P-Median Problem

- Minimize average weighted distance to customers, when locating P facilities, where P>=1.
- Can consider 100s of locations.
- Complex to solve – there is software for this.

Maximum Covering Problem

- A facility can “cover” a customer if the customer is within X miles of the facility.
- Try to find the best location, and minimum number of facilities to cover all demands.
- Cover a table with plates.
- Math also very hard.

Incremental or clean-slate apprach

- Take into account existing facilities
- What is the best location to add, given the existing facilities?
- What is the best to add, if we were to close down one of the current facilities?
- Unfortunately, only P-Median or Maximum Covering can deal with these.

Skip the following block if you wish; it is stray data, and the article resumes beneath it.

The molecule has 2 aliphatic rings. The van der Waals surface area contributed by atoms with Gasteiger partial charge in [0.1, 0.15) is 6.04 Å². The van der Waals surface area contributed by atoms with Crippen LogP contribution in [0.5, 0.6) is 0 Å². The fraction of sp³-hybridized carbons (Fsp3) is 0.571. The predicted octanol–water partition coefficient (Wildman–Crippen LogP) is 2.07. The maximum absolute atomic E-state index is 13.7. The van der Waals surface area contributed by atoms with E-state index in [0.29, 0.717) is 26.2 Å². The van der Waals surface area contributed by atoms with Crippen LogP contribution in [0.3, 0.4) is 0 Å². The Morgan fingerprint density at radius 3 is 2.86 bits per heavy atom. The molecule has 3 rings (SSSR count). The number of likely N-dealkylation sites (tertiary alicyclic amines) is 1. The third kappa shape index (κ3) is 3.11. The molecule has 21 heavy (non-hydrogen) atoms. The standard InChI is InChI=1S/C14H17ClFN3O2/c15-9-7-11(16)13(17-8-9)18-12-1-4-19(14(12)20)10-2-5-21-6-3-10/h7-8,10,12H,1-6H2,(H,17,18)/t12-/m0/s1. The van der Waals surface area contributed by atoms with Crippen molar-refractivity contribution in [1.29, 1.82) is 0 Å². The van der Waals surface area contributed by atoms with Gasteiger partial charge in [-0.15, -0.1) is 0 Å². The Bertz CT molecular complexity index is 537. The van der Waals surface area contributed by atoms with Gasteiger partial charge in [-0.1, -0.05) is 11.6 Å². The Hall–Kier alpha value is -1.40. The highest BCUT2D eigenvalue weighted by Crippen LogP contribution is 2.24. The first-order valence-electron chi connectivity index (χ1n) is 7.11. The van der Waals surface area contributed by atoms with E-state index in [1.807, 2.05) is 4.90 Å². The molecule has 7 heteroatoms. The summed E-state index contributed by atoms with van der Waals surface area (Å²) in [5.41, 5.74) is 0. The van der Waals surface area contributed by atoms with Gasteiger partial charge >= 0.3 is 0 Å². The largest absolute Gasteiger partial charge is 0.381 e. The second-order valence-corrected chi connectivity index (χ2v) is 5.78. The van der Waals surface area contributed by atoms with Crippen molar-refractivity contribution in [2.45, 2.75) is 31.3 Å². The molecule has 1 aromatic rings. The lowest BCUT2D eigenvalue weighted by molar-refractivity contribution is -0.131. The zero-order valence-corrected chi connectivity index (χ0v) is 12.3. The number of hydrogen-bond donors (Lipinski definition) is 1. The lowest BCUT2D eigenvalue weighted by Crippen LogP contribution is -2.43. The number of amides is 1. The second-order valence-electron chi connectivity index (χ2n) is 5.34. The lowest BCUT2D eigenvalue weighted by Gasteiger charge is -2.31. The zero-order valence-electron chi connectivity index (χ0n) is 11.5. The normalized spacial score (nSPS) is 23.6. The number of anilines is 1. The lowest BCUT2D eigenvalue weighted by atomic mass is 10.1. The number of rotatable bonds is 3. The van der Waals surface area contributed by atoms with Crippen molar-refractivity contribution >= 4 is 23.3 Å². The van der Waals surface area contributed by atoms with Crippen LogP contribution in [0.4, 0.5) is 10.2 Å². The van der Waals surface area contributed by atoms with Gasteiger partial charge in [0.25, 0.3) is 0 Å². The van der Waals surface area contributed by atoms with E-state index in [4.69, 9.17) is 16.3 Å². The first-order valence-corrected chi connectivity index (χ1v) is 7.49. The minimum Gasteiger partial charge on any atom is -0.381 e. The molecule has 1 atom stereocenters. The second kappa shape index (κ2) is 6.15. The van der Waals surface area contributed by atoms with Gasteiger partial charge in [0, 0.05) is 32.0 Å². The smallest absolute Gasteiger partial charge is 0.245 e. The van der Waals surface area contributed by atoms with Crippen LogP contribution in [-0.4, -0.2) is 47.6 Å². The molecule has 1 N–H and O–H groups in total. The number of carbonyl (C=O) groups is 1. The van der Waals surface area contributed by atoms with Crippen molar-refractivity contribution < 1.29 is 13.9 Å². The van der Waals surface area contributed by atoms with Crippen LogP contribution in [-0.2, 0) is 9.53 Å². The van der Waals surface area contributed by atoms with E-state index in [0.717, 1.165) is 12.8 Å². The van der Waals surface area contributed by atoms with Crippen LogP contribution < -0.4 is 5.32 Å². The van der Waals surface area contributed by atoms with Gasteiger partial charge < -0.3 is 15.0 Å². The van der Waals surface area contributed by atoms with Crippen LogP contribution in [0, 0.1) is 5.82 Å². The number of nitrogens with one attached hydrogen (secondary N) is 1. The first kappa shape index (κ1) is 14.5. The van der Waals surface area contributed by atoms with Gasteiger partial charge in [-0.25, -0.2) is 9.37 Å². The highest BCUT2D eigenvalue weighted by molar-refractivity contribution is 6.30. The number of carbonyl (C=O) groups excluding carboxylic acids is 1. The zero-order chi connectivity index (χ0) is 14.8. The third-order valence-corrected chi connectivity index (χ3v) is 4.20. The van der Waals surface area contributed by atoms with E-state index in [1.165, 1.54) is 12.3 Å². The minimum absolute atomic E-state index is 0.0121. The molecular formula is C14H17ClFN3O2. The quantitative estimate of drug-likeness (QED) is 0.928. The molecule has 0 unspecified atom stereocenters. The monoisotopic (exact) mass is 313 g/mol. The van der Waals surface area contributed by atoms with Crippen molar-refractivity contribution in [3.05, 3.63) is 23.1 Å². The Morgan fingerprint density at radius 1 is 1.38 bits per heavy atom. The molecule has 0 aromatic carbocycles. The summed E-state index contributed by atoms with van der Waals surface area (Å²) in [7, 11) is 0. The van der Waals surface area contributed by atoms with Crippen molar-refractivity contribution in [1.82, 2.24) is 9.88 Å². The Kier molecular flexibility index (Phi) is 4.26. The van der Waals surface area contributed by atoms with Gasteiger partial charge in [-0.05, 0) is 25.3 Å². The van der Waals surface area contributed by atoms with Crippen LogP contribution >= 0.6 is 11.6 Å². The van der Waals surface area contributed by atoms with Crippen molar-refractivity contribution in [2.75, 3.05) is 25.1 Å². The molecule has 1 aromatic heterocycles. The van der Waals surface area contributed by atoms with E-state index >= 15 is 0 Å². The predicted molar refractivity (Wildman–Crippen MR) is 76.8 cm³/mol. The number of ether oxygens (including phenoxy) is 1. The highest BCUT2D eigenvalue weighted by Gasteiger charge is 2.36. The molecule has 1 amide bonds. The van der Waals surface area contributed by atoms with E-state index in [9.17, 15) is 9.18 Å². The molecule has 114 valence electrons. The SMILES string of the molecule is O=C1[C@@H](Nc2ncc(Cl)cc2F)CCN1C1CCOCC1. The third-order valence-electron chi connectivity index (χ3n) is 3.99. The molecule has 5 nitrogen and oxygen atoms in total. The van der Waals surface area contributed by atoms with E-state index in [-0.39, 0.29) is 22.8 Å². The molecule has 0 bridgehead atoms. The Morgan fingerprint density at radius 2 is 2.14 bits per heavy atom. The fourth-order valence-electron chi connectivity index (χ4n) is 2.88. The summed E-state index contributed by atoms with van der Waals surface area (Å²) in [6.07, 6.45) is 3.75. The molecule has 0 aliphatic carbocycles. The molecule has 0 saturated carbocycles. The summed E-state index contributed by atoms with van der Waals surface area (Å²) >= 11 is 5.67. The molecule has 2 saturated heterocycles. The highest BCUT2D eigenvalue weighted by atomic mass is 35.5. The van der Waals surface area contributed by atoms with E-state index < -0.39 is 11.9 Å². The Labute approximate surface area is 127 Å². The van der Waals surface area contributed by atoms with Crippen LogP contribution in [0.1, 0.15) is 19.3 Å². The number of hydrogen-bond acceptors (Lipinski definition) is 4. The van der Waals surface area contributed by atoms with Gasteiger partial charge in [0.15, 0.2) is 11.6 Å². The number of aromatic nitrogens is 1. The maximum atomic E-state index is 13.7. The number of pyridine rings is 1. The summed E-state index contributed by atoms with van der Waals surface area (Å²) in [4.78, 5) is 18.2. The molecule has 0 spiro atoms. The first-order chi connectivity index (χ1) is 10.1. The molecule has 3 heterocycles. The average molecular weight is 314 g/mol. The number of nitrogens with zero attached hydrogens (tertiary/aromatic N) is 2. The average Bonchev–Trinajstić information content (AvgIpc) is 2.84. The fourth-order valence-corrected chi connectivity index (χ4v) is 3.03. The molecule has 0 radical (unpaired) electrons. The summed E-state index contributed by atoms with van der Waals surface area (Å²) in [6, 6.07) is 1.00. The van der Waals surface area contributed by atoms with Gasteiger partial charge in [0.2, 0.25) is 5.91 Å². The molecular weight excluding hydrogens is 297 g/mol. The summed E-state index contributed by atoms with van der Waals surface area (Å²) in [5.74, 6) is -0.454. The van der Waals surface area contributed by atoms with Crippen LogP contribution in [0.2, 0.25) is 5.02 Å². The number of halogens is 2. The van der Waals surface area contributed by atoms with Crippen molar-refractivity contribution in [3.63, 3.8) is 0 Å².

Factor Rating Method

- Most widely used method?
- Useful for service or industrial facilities: can include intangible, qualitative factors
- List relevant factors, assign a weight
- Develop a scale for each factor
- Score each factor using the scale
- Multiply scores by weights, add up
- Choose location with highest total score
- Kind of like “Miss America”

Factor Rating Example

- We need to decide where to build a new coffee roasting plant. There are two possible locations: Dallas, and Denver.
- We consider the following factors
- Transp: annual trucking costs in $k
- Lease: annual costs in $k
- Labor availability: scale 1-10, unemployment, related industries
- Quality of life: scale 1-10: outdoor activities, cultural, sports, education

Factor Rating Example

- Using a scoring system we developed, we have the following.
Factor Weight TX CO

Transportation 0.5 900 1023

Plant Lease Cost 0.3 45 39

Labor availability 0.2 10 8

Quality of Life 0.1 7 9.5

Normalizing Scores

- All factors must be scored on the same scale, like 1-10, or 0-1.0, etc.
- Costs need to be re-scaled
- Lowest cost site gets a 10.
- More expensive site gets